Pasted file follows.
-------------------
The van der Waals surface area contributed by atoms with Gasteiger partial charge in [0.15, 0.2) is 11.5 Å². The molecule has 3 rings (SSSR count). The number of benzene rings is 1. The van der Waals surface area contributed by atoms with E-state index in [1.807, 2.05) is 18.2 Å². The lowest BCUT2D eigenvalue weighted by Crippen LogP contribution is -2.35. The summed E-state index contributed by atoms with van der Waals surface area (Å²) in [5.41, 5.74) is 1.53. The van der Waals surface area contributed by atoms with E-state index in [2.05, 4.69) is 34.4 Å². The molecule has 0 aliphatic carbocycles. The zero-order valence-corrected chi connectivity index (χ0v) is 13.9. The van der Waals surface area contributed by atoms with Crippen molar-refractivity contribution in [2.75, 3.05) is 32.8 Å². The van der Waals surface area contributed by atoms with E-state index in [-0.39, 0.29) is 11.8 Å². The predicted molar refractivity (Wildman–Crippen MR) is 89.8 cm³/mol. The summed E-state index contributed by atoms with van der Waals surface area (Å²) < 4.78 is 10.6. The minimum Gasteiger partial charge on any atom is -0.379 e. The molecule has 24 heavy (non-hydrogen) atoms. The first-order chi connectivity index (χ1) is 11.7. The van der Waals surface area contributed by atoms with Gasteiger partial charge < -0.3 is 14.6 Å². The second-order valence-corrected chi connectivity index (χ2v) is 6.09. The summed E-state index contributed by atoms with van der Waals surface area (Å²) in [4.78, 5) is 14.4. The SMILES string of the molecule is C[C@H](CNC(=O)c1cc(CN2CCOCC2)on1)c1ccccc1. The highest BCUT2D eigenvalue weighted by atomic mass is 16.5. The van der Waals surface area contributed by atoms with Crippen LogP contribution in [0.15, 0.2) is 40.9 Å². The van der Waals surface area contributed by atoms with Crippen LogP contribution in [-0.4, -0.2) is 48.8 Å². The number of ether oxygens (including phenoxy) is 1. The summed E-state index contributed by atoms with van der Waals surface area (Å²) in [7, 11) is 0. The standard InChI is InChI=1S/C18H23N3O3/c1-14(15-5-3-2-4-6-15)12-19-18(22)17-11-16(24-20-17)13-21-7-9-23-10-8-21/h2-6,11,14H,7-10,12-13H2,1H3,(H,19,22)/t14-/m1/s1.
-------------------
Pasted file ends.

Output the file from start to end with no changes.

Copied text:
The van der Waals surface area contributed by atoms with Gasteiger partial charge in [0.15, 0.2) is 11.5 Å². The molecule has 3 rings (SSSR count). The number of benzene rings is 1. The van der Waals surface area contributed by atoms with E-state index in [1.807, 2.05) is 18.2 Å². The lowest BCUT2D eigenvalue weighted by Crippen LogP contribution is -2.35. The summed E-state index contributed by atoms with van der Waals surface area (Å²) in [5.41, 5.74) is 1.53. The van der Waals surface area contributed by atoms with E-state index in [2.05, 4.69) is 34.4 Å². The molecule has 0 aliphatic carbocycles. The zero-order valence-corrected chi connectivity index (χ0v) is 13.9. The van der Waals surface area contributed by atoms with Crippen molar-refractivity contribution in [2.75, 3.05) is 32.8 Å². The van der Waals surface area contributed by atoms with E-state index in [-0.39, 0.29) is 11.8 Å². The predicted molar refractivity (Wildman–Crippen MR) is 89.8 cm³/mol. The summed E-state index contributed by atoms with van der Waals surface area (Å²) < 4.78 is 10.6. The minimum Gasteiger partial charge on any atom is -0.379 e. The molecule has 24 heavy (non-hydrogen) atoms. The first-order chi connectivity index (χ1) is 11.7. The van der Waals surface area contributed by atoms with Gasteiger partial charge < -0.3 is 14.6 Å². The second-order valence-corrected chi connectivity index (χ2v) is 6.09. The summed E-state index contributed by atoms with van der Waals surface area (Å²) in [4.78, 5) is 14.4. The SMILES string of the molecule is C[C@H](CNC(=O)c1cc(CN2CCOCC2)on1)c1ccccc1. The highest BCUT2D eigenvalue weighted by atomic mass is 16.5. The van der Waals surface area contributed by atoms with Crippen LogP contribution in [0.15, 0.2) is 40.9 Å². The van der Waals surface area contributed by atoms with Crippen LogP contribution in [-0.4, -0.2) is 48.8 Å². The number of ether oxygens (including phenoxy) is 1. The summed E-state index contributed by atoms with van der Waals surface area (Å²) in [7, 11) is 0. The standard InChI is InChI=1S/C18H23N3O3/c1-14(15-5-3-2-4-6-15)12-19-18(22)17-11-16(24-20-17)13-21-7-9-23-10-8-21/h2-6,11,14H,7-10,12-13H2,1H3,(H,19,22)/t14-/m1/s1.